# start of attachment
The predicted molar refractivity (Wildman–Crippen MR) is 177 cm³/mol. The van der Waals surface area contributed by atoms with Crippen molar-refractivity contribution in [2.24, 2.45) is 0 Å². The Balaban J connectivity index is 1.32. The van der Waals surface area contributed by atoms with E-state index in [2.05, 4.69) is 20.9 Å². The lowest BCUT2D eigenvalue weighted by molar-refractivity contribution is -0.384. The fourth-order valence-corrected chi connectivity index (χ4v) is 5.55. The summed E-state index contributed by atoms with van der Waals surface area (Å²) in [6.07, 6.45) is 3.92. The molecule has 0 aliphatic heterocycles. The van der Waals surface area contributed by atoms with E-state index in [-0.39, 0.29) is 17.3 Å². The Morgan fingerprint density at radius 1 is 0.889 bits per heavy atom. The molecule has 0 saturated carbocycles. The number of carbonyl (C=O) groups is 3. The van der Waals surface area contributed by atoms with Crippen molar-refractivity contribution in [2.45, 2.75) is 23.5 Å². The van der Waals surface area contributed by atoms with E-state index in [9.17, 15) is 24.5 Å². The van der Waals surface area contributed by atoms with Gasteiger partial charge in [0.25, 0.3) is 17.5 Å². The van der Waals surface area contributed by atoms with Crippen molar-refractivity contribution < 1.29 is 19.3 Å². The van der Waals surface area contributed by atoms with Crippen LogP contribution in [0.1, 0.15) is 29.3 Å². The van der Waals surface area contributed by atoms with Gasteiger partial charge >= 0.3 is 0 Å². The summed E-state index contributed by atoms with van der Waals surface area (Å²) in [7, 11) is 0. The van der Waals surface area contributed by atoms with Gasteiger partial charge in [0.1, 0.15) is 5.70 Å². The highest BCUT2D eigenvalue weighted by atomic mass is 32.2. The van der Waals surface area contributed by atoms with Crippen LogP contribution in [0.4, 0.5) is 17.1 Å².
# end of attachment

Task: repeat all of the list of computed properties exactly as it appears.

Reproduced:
The predicted molar refractivity (Wildman–Crippen MR) is 177 cm³/mol. The van der Waals surface area contributed by atoms with Crippen molar-refractivity contribution in [2.24, 2.45) is 0 Å². The Balaban J connectivity index is 1.32. The van der Waals surface area contributed by atoms with E-state index in [2.05, 4.69) is 20.9 Å². The lowest BCUT2D eigenvalue weighted by molar-refractivity contribution is -0.384. The fourth-order valence-corrected chi connectivity index (χ4v) is 5.55. The summed E-state index contributed by atoms with van der Waals surface area (Å²) in [6.07, 6.45) is 3.92. The molecule has 0 aliphatic heterocycles. The van der Waals surface area contributed by atoms with E-state index in [-0.39, 0.29) is 17.3 Å². The Morgan fingerprint density at radius 1 is 0.889 bits per heavy atom. The molecule has 0 saturated carbocycles. The number of carbonyl (C=O) groups is 3. The van der Waals surface area contributed by atoms with Crippen molar-refractivity contribution in [2.45, 2.75) is 23.5 Å². The van der Waals surface area contributed by atoms with E-state index in [9.17, 15) is 24.5 Å². The van der Waals surface area contributed by atoms with Gasteiger partial charge in [0.25, 0.3) is 17.5 Å². The van der Waals surface area contributed by atoms with Crippen molar-refractivity contribution < 1.29 is 19.3 Å². The van der Waals surface area contributed by atoms with Crippen LogP contribution in [0.1, 0.15) is 29.3 Å². The van der Waals surface area contributed by atoms with Gasteiger partial charge >= 0.3 is 0 Å². The summed E-state index contributed by atoms with van der Waals surface area (Å²) in [7, 11) is 0. The van der Waals surface area contributed by atoms with Gasteiger partial charge in [0.1, 0.15) is 5.70 Å². The highest BCUT2D eigenvalue weighted by atomic mass is 32.2. The van der Waals surface area contributed by atoms with Crippen LogP contribution in [0.4, 0.5) is 17.1 Å².